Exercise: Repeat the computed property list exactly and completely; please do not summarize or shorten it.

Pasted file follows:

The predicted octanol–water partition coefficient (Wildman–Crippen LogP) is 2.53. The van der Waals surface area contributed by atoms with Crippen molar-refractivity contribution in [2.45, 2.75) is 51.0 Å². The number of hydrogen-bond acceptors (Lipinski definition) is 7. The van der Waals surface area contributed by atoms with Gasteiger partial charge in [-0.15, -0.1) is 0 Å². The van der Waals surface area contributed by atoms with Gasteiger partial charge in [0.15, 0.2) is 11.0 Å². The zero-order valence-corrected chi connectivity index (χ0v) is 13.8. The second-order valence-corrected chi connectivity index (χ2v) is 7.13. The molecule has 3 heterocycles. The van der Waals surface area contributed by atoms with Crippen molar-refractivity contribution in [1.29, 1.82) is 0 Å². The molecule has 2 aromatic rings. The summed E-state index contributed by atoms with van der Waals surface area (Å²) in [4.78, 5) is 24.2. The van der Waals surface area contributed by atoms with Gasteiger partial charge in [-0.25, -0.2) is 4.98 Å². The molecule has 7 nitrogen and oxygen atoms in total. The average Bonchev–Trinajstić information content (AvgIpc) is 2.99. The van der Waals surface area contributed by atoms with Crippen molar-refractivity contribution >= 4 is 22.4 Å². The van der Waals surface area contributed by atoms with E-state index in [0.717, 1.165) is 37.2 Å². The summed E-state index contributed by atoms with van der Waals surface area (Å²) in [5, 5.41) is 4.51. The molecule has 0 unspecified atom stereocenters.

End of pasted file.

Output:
The predicted octanol–water partition coefficient (Wildman–Crippen LogP) is 2.53. The van der Waals surface area contributed by atoms with Crippen molar-refractivity contribution in [2.45, 2.75) is 51.0 Å². The number of hydrogen-bond acceptors (Lipinski definition) is 7. The van der Waals surface area contributed by atoms with Gasteiger partial charge in [-0.15, -0.1) is 0 Å². The van der Waals surface area contributed by atoms with Gasteiger partial charge in [0.15, 0.2) is 11.0 Å². The zero-order valence-corrected chi connectivity index (χ0v) is 13.8. The second-order valence-corrected chi connectivity index (χ2v) is 7.13. The molecule has 3 heterocycles. The van der Waals surface area contributed by atoms with Crippen molar-refractivity contribution in [1.29, 1.82) is 0 Å². The molecule has 2 aromatic rings. The summed E-state index contributed by atoms with van der Waals surface area (Å²) in [4.78, 5) is 24.2. The van der Waals surface area contributed by atoms with Gasteiger partial charge in [-0.25, -0.2) is 4.98 Å². The molecule has 7 nitrogen and oxygen atoms in total. The average Bonchev–Trinajstić information content (AvgIpc) is 2.99. The van der Waals surface area contributed by atoms with Crippen molar-refractivity contribution >= 4 is 22.4 Å². The van der Waals surface area contributed by atoms with E-state index in [0.717, 1.165) is 37.2 Å². The summed E-state index contributed by atoms with van der Waals surface area (Å²) in [5, 5.41) is 4.51. The molecule has 0 unspecified atom stereocenters.